Psychologists agree that simply dabbling in the arts awakens our ability to approach life with greater openness and curiosity. For tech pros, becoming more involved in R&D, design, storyboarding, or other aspects of the user experience may revive your spirits and get you over the hump.

Expand Your Horizons

Moving into a consulting role or working as an IT contractor for a year or two can expand your skillset and professional network quickly, and give you the ability to see things from a different prospective. You’ll gain exposure to a wide variety of clients, problems and technologies, and, after building up your résumé, you’ll prove more attractive to other companies.

Take a Mini-Sabbatical

Some companies offer tenured employees extended vacations or mini-sabbaticals. Your boss may be willing to give you some time off to refill your energy tank if you agree to learn new skills while you’re gone and share your knowledge with your colleagues when you return.

Leslie Stevens-Huffman is a business and careers writer based in Southern California.

(FORBES - Brent Gleason) As a serial entrepreneur and employer of many amazing female team members, I have always been fascinated by what women bring to the workforce and economy in general. In fact, in the past decade I have placed more females in leadership and management roles than men.

My wife is a visionary entrepreneur as well and I have written on this subject matter before. Since my last article on female entrepreneurs a couple of years ago we have continued to see a dramatic uptick in women-owned startups.

American Express’s State of Women-Owned Businesses Report details that the last fifteen years have seen an unprecedented 54% growth in women-owned startups. Adding to this statistical momentum, the National Association of Women Business Owners estimates that there are more than 9.1 million companies owned by women, employing nearly 7.9 million people, and generating over $1.4 trillion in sales. Check out their great infographic below.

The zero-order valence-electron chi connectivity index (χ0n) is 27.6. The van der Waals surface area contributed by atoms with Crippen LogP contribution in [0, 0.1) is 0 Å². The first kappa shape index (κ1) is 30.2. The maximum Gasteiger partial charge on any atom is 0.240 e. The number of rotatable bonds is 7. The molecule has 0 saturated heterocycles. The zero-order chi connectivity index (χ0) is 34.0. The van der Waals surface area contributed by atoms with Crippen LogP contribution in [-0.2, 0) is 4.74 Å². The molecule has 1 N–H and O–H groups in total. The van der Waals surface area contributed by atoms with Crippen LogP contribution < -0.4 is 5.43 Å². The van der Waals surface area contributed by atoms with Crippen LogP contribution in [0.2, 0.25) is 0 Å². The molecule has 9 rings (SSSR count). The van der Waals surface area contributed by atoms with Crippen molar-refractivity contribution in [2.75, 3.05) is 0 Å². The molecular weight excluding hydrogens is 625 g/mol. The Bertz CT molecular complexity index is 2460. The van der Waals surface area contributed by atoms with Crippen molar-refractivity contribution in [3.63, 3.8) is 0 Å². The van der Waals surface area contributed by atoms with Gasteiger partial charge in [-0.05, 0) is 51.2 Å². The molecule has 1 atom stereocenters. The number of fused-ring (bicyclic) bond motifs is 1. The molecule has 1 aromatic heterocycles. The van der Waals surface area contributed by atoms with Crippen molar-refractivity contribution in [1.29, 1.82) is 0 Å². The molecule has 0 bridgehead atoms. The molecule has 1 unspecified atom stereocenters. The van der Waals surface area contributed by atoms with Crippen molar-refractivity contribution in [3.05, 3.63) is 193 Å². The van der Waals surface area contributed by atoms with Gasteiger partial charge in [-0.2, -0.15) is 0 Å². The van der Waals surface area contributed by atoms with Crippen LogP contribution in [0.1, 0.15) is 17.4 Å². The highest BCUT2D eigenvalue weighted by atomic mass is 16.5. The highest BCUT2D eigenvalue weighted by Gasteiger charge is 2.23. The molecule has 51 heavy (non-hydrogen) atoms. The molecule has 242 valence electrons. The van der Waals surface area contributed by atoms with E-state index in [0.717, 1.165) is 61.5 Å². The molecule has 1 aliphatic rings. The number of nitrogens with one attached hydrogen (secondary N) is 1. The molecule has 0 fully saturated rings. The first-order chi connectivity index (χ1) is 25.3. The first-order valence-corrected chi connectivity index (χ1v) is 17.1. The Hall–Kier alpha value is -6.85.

To clarify some of the data and what it means for women business owners, I connected with Vonda White, a serial entrepreneur, author, and advocate for women-owned businesses. The following are the top reasons to watch women-owned startups in 2017.

1 – According to US Census data, the number of women in the labor force is almost equal to men.

While this data may not initially seem exciting, it is important to understand the implications. Culturally, the United States is becoming as familiar with women in the workforce as men. The 2014 U.S. Census showed that women comprised 47.2% of the workforce, compared to 52.8% men. White explained why that number has grown:

“When I stepped into my first job in the insurance industry, the female executive was still an uncommon occurrence. Despite this, I believed that I had the solutions needed to get the job done. In 1996, I was able to make that dream come alive when I started Collegiate Risk Management as the founder and CEO. It’s a positive multiplier effect, as more women start companies, it will become easier for others down the line.”

2 – The funding gap is beginning to close.